a Christian podcast about tabletop RPGs and collaborative storytelling

What Aren’t You Interested in Playing or Running?

A lot of the time, when a gaming group gets together to pitch ideas for their next game, it’s almost an overwhelming avalanche of ideas at first (or maybe that’s just my experience, but that’s all I’ve got to work with, so I’m going to run with that assumption). And usually, just about everyone at the table is fine with just about all of the ideas. However, I’d like to direct your attention to the number of qualifiers in the last sentence, because everybody has a few deal breakers and they seldom match across an entire gaming group, and they also will change over time. Leaving aside material members of your group find offensive, inappropriate, or painful/triggering for some reason, there’s still going to be a disparity of taste in your group that you have to work around.

For example, I’m not terribly interested in anything that prominently features vampires, will need some serious convincing to play in a Star Wars or Star Trek game, and I also very strongly prefer my games to have what Ken and Robin refer to as “nerd tropes” in them – that is to say elements of science fiction, fantasy, and/or horror. I have no interest at all in my PC having a romantic relationship with another character in the world, and perhaps most importantly, I really don’t want to play a bad guy.

I know of other players that prefer their character have thick swaths of darkness, who don’t like Westerns (which makes me sad), and who prefer not (or even refuse) to play anything that isn’t their preferred edition of D&D or Pathfinder.

Once you get a group together, it can be challenging to get all of these “holes” lined up in such a way that you have a game that isn’t a deal-breaker for somebody at the table, and occasionally you hear of situation where people stop trying and form new groups because some player or group of players has a set of deal-breakers that the rest of the group can’t work around. And while this can sometimes be a shame and a monument to stubbornness, I’m going to go a little “out there” and suggest that it might not always be so negative. That will not, however, from suggesting that perhaps some of our dealbreakers (including mine) couldn’t benefit from a little bit of re-evaluation from time to time. Am I really that against anything involving vampires, or did I just need a breather? My recent acquisition of several Night’s Black Agents products, including backing the recent Kickstarter for the Dracula Dossier suggests otherwise. I’ve certainly enjoyed stuff in the Star Wars and Star Trek universes, and my objections there are mostly grounded in fears that, as a fairly casual fan of both properties, I’ll have insufficient “setting cred” to participate well. And I’m sure a game set during a sufficiently interesting time and place could overcome my ravenous craving for the fantastic in my gaming experiences. I could probably use to “stretch” a bit on these ones.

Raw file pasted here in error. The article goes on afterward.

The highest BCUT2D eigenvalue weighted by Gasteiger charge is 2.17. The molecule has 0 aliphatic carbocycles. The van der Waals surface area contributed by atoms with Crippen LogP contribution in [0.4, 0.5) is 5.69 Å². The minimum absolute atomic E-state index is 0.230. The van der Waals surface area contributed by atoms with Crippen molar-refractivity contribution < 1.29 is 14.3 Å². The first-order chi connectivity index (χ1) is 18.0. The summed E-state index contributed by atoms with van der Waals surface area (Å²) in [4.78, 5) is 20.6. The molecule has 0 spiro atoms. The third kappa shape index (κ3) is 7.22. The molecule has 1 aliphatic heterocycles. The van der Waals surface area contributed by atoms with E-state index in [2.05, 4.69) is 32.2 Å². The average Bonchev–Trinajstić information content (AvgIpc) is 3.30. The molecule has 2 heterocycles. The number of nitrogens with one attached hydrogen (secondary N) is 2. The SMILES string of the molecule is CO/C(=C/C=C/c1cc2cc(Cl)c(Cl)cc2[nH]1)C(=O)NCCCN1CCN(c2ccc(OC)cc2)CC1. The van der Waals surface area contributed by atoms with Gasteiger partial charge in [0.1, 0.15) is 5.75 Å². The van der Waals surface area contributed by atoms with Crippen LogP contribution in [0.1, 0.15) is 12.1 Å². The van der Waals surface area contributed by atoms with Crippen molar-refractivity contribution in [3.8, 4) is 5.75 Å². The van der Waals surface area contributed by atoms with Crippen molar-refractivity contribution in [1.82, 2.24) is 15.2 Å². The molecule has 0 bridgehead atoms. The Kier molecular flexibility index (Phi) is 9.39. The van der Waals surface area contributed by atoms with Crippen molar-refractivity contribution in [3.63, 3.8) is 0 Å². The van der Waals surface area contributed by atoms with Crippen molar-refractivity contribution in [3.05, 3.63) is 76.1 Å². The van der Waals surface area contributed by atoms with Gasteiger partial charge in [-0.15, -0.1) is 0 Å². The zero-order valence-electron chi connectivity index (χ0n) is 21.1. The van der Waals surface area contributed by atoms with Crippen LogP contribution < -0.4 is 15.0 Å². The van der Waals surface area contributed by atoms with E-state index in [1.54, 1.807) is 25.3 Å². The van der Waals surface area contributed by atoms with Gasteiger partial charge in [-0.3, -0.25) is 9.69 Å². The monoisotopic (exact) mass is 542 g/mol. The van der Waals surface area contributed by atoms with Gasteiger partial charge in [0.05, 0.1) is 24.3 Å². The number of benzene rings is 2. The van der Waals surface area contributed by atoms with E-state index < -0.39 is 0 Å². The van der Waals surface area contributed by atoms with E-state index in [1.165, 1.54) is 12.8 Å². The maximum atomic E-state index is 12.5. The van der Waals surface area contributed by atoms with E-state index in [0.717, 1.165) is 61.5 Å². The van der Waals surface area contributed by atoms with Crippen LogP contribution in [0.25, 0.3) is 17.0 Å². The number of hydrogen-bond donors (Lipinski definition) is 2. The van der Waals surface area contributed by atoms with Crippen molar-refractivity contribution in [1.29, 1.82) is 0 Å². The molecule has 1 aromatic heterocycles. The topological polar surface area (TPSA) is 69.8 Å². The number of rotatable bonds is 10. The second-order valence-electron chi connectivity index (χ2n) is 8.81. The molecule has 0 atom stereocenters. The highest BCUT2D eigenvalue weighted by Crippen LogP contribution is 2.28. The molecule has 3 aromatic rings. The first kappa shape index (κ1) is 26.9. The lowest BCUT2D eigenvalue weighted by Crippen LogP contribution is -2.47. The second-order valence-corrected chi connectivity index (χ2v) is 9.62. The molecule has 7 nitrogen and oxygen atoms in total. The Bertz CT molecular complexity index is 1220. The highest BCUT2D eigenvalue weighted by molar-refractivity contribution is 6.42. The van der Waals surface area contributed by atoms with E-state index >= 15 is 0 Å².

On the other hand, ask me to play a romantic lead or a villain as a PC, and it’s going to kill my buy-in. At best, I’ll be bored. At worst, I’ll be uncomfortable, and either will make the game awkward or otherwise un-fun for other folks who want these elements in their gaming. That isn’t to say that nobody I game with ever gets to do these things again, though – just that they needn’t invite me. And that, I think, is where the balance needs to be struck. Sometimes you need to stretch and flex a bit, but if you can’t or won’t and the rest of the group really wants to do something you have no interest in, it’s very much okay for them to proceed without you, and both you and they should be okay with that. This set of circumstances should also NOT spell the end of your friendship or contact with the old group, either! And this is where, by the way, the positive comes in. A lot of the time, events like this can create new gamers or groups as players or GMs find themselves a little short of the number of people they’d like for a given campaign. It also can create a loose network of gaming groups in a region after a while that will freely swap players around, which leads to cross-pollination  of ideas and storytelling techniques, which is ultimately good for the hobby. If some of my older gaming groups had never broken up, it’s unlikely that I’d be writing this blog post today. So be flexible, but if you can’t bend any further, don’t make everyone miserable – start something new.

I’d be interested to hear what your “deal breakers” are and how much wiggle room you’ve got in there, as well as any stories that have arisen out of a group splitting over different creative desires. Let me know in the comments!

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